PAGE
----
With hello.html in that directory the location you specify to include it in the screen also changes, like:

            <text type="html,vuet" location="component://tutorial/template/tutorial/hello.html"/>

Part 2

My First Entity

An entity is a basic tabular data structure, and usually just a table in a database. An entity value is equivalent to a row in the database. Moqui does not do object-relational mapping, so all we have to do is define an entity, and then start writing code using the Entity Facade (or other higher level tools) to use it.

To create a simple entity called "Tutorial" with fields "tutorialId" and "description" create an entity XML file at:


Add an entity definition to that file like:

<?xml version="1.0" encoding="UTF-8"?>
<entities xmlns:xsi=""
    <entity entity-name="Tutorial" package="tutorial">
        <field name="tutorialId" type="id" is-pk="true"/>
        <field name="description" type="text-medium"/>

If you're running Moqui in dev mode the entity definition cache clears automatically so you don't have to restart, and for production mode or if you don't want to wait (since Moqui does start very fast) you can just stop and start the JVM.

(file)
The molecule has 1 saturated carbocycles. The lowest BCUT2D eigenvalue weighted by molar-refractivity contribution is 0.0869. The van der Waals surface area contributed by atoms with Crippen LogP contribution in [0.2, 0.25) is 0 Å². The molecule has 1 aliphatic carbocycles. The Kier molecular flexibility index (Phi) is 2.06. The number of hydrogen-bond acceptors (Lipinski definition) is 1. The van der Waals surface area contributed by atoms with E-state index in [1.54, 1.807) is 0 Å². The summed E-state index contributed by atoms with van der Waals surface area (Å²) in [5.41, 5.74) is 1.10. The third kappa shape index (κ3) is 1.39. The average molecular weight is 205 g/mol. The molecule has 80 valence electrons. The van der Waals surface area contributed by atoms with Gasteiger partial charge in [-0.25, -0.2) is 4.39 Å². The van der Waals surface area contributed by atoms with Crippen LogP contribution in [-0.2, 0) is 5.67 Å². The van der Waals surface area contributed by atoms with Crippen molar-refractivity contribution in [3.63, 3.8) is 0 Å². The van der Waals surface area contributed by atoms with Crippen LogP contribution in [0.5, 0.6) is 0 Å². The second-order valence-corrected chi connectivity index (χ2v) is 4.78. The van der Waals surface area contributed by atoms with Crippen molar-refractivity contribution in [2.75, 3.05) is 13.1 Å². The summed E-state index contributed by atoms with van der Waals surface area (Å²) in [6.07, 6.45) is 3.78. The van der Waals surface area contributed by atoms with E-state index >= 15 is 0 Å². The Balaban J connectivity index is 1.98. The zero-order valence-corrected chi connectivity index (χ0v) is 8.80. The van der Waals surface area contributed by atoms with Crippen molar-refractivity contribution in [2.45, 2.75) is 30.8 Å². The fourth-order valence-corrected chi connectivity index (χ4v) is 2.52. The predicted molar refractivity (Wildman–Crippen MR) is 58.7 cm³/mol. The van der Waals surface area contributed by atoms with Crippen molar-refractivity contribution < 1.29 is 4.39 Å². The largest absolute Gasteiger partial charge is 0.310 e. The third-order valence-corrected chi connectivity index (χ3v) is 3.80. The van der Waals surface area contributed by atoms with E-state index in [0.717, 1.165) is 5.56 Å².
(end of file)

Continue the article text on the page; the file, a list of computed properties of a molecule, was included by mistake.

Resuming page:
How do you create the table in the database? When running with the embedded H2 database Moqui can create tables on the fly and will do so the first time to use the new entity. This used to also work with MySQL but due to transactional handling of create table it no longer does. Creating a table and other DB meta data operations are usually not allowed in the middle of an active transaction so it must be done in advance and for most databases Moqui Framework does adds missing tables, columns, foreign keys, and indexes only on startup (which can also be turned off by configuration or env var).

Add Some Data

The Entity Facade has functionality to load data from, and write data to, XML files that basically elements that match entity names and attributes that map field names.

We'll create a UI to enter data later on, and you can use the Auto Screens or Entity Data Import screen in the Tools application to work with records in your new entity. Data files are useful for seed data that code depends on, data for testing, and data to demonstrate how a data model should be used. So, let's try it.